Please use this identifier to cite or link to this item:
Title: Emotional Intelligence Scaffolding to Improve Learning (EISIL): Students' and Teachers' Perceptions
Contributor(s): Ryan, Carolyn (author); Cornish, Linley  (supervisor)orcid ; Hays, Terrence (supervisor); Hoermann, Deanna (supervisor)
Conferred Date: 2014
Copyright Date: 2014
Open Access: Yes
Handle Link:
Abstract: Emotional Intelligence is an important facet of successful learning and increasingly is being recognised in educational settings. A decade of brain research using fMRI and emotional intelligence research has challenged the paradigms of how we learn, and for teachers, how we facilitate learning. We now know we can reshape our brain through its neuroplasticity and that through repeated experiences we can sculpt the shape, size and number of neurons and their synaptic connections. The success of repeated experiences in cognitive scaffolding can be augmented by emotional intelligence scaffolding to improve Attitude, Effort and Performance. Student learning can be enhanced by an understanding of Emotional Intelligence (EI) and through repeated use of EI strategies students may improve their management of emotions to improve their learning.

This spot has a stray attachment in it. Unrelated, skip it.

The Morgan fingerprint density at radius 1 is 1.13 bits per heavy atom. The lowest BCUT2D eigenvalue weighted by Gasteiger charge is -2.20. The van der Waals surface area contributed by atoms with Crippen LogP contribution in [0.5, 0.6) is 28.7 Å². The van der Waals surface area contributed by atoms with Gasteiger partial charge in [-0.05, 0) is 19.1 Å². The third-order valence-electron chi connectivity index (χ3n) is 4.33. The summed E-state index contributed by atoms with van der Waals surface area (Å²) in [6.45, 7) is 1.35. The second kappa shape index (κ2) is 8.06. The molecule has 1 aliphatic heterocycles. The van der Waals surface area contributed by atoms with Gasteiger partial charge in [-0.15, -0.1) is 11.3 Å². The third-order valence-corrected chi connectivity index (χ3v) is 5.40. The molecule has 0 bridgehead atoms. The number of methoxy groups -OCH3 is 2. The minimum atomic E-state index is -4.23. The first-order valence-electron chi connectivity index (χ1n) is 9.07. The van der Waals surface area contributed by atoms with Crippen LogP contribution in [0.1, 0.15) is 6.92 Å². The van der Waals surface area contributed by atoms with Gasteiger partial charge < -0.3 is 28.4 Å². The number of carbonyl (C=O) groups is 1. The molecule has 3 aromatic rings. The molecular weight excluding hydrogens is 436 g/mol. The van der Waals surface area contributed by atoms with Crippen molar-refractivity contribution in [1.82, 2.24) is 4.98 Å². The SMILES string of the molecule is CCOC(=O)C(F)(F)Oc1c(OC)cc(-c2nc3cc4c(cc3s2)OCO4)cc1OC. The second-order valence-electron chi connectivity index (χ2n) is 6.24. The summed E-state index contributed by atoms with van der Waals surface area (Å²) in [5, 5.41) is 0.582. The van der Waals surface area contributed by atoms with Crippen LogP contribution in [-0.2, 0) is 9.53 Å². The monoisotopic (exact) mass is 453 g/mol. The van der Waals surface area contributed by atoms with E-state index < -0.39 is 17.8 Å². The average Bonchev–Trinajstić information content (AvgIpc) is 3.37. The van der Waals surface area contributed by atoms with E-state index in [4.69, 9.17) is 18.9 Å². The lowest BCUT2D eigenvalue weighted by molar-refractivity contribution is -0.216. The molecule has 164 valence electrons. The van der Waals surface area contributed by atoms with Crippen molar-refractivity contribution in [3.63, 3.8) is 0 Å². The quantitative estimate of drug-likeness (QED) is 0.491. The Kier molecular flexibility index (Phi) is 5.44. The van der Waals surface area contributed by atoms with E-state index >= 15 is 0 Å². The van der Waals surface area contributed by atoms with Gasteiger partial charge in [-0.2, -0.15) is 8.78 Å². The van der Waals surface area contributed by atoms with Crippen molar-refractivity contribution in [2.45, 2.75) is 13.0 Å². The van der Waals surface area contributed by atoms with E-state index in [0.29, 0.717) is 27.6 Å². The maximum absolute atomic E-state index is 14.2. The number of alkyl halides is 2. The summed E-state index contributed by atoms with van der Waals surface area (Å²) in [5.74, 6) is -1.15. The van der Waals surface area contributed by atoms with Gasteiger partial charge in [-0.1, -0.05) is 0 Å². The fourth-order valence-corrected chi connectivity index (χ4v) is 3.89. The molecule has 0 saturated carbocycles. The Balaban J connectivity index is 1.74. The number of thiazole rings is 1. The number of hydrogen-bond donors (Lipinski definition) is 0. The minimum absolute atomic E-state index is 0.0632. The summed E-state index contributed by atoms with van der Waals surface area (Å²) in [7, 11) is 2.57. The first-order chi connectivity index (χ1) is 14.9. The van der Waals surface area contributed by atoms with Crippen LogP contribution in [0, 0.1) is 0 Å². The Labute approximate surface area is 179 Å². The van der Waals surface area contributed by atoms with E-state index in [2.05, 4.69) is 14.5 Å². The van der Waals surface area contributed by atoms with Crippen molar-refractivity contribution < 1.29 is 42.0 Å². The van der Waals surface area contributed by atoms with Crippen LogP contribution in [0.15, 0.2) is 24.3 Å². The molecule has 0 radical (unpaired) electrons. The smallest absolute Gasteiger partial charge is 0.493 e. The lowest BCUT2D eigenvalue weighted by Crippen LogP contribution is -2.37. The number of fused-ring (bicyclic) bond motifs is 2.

Publication Type: Thesis Doctoral
Field of Research Codes: 130309 Learning Sciences
130304 Educational Administration, Management and Leadership
Socio-Economic Outcome Codes: 930104 Moral and Social Development (incl. Affect)
930401 Management and Leadership of Schools/Institutions
Rights Statement: Copyright 2014 - Carolyn Ryan
HERDC Category Description: T2 Thesis - Doctorate by Research
Statistics to Oct 2018: Visitors: 598
Views: 729
Downloads: 88
Appears in Collections:School of Education
Thesis Doctoral

Files in This Item:
9 files
File Description SizeFormat 
open/MARCXML.xmlMARCXML.xml2.41 kBUnknownView/Open
open/SOURCE03.pdfAbstract190.04 kBAdobe PDF
Download Adobe
open/SOURCE04.pdfThesis3.58 MBAdobe PDF
Download Adobe
1 2 Next
Show full item record

Page view(s)

checked on Dec 29, 2018


checked on Dec 29, 2018
Google Media

Google ScholarTM


Items in Research UNE are protected by copyright, with all rights reserved, unless otherwise indicated.